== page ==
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Published In: Rhodora 35(416): 276. 1933. (Rhodora) Name publication detailView in BotanicusView in Biodiversity Heritage Library

Project Name Data (Last Modified On 8/29/2017)
Acceptance : Accepted
Project Data     (Last Modified On 7/9/2009)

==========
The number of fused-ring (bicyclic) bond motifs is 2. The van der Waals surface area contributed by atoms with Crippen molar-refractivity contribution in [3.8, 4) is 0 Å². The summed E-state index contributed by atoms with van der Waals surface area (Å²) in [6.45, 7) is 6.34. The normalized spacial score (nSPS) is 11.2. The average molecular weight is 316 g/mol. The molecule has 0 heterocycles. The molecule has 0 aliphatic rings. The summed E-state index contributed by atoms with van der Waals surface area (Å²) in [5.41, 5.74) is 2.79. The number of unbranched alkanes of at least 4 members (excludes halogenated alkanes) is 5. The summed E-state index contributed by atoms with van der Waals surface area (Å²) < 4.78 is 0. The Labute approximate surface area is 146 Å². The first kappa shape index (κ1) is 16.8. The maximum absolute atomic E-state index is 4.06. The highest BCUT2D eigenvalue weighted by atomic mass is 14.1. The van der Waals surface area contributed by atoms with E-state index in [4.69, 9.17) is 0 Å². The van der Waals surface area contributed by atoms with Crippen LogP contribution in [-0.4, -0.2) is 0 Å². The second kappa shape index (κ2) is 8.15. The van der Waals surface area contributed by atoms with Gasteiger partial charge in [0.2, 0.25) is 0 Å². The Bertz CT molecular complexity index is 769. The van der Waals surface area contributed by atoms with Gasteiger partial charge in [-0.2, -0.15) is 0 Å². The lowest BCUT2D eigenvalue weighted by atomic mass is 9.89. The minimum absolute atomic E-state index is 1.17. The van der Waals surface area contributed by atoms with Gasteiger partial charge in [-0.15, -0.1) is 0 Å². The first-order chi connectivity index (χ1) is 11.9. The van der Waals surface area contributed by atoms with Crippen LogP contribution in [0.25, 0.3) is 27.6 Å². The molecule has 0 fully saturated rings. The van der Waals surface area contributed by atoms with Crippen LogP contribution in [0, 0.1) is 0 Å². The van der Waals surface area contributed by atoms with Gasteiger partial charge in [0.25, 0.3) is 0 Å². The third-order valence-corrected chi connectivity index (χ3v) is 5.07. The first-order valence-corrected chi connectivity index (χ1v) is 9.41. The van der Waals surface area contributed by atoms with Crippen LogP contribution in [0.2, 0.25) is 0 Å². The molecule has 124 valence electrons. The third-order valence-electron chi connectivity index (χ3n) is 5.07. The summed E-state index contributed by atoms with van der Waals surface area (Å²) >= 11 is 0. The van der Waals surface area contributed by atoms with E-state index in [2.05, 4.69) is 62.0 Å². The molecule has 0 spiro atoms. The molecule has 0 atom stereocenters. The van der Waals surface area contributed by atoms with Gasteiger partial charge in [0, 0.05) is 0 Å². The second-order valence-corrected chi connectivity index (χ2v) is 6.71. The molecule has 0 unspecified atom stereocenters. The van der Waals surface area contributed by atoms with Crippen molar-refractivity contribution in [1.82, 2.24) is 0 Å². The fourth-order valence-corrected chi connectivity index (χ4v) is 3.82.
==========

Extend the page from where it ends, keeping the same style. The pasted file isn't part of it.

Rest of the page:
Status: Native


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Amphicarpaea bracteata (L.) Fernald (hog peanut)

A. bracteata var. comosa (L.) Fernald

A. monoica Nutt.

Glycine bracteata L.

Pl. 388 a–c; Map 1710